A proud shipping line advertises the magical luxury of its cruises with a photograph of a white ship in a turquoise sea. Beside that is a smaller picture, in which a fine china cup and saucer and some delicate cookies evoke the leisurely pleasures of teatime.
But there is also a gilded spoon shown sticking awkwardly up out of the cup itself, rather than in its proper parking place on the saucer. Miss Manners had thought everyone knew that warts will grow on any hand that leaves a spoon in a cup, even for a second.
In another advertisement, the makers of high-quality writing paper evoke the intimacy of letter-writing by picturing a bundle of aged letters lovingly tied with ribbon. One would imagine the lady to whom they are addressed rereading them, misty-eyed, after decades of blissful marriage to the gentleman who courted her by writing them. Modern lovers might be led to reflect that no one could ever similarly treasure While You Were Out notes or faxed messages.
But the envelope shows that the lady has been curtly addressed by her name alone, naked of any courtesy title. An insult in the era being suggested, this is common practice now, although still considered -- well, common. It is a graceless compromise, born of rough experience with the anger of ladies who are addressed as Miss when they prefer Ms., or vice versa, a hazard that telephone messages can neatly avoid.
Oh, picky, picky, picky. Who even knows these details nowadays besides fussy old Miss Manners? Who else cares?
Above all, who cares if advertisements are socially correct or not?
Actually, Miss Manners knows about these errors because she received clippings in the mail from aggrieved Gentle Readers, with little tsk-tsking notes about how ignorant such pretentious companies really are of the luxuries they handle. She has also received countless examples of silver, china or crystal advertisements, with letters pointing out that the items are placed incorrectly on the table.
But it is not always high-priced dry goods that offend. Gentle Readers report being offended by television advertising, particularly that which sells food, when the ordinary decencies, such as saying "please," chewing with the mouth closed, and not taking up a large percentage of the table space with one's upper body, are ignored.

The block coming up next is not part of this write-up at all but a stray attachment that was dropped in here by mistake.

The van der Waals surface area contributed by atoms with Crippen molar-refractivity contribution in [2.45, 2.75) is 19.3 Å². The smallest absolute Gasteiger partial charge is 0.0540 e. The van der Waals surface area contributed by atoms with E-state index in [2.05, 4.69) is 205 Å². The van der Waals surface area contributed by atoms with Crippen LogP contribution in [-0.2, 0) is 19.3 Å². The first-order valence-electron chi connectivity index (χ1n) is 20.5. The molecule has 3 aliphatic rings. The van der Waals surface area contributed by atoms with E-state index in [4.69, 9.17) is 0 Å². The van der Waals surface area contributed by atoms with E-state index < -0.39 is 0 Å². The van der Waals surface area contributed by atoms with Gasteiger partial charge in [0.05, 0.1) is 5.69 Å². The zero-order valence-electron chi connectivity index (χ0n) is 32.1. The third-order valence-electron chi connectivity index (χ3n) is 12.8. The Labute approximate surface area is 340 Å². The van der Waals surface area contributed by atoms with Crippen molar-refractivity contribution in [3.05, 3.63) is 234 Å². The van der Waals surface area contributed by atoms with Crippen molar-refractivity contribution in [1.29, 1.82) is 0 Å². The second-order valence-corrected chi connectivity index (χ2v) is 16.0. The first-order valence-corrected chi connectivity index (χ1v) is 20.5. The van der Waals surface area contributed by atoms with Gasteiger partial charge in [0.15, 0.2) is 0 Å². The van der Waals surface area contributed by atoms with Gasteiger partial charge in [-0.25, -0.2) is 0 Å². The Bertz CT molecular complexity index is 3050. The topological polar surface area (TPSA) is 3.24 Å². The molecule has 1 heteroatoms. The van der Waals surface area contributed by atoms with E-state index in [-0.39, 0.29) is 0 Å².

Surely some of the fussbudgets who complain had been targeted as customers. And Miss Manners has noticed that people who couldn't -- or wouldn't bother to -- single out such technical etiquette errors nevertheless know that something seems wrong, and are left with vaguely unpleasant associations:
If you go on a cruise, are your fellow passengers going to be slobs? If you order writing paper and write more letters, are you going to be on the giving and receiving end of petty conflicts? If you try to cook and eat nicely, are you going to be disgusted at your own dinner table?
Not caring whether any of these goods are actually sold, Miss Manners is inclined to let advertisers sink in their own ignorance. She has argued, and will continue to, that it is foolish to look to commercial enterprises for one's etiquette guidance.
Nevertheless, people often do -- or at least they claim that they have a hard time teaching manners to children who produce popular counter-examples. And in the realms of etiquette that are not in their daily experience, they rely on salespeople to guide them to the correct.
There is an opportunity there for businesses to learn and to set an example. If they don't want to do it for high-minded reasons, such as helping Miss Manners with her job, they might reflect that it would help them help themselves.
Q. I'm a young male in favor of a reputable social life. Where I live, drinking is a big ingredient in nighttime social amusement.
Recently I decided to test myself by abstaining from alcohol for some time. My friends and I still go out and have fun, but often I've run into confusion and odd responses from bartenders and other "sociolites."
What do you drink if you're not drinking?
What beverages should you order in nightspots, clubs and formal dining situations? More important, how should I relate these sensible feelings to my friends without declaring the insensitive "I'm on the wagon"?
A. When ordering a drink, either for oneself or through a host, it is customary to say what one wants, not what one doesn't want, nor why one doesn't want it.
Sociolites (Miss Manners adores the term -- she knows exactly the sort of gregarious busybody you mean) should be discouraged, by a simple repetition of the order, from investigating the matter:
"I'll have a tomato juice, please." (The nonalcoholic drinks most readily available at bars are cocktail mixers: tonic water, club soda, juice.)
"What's the matter? Why aren't you drinking?"
"I am. I'd like a tomato juice, please."
"No, I mean why aren't you having a real drink?"
"I'd like a real tomato juice, please."
And so on, until you drive them to their own drinks and some other topic.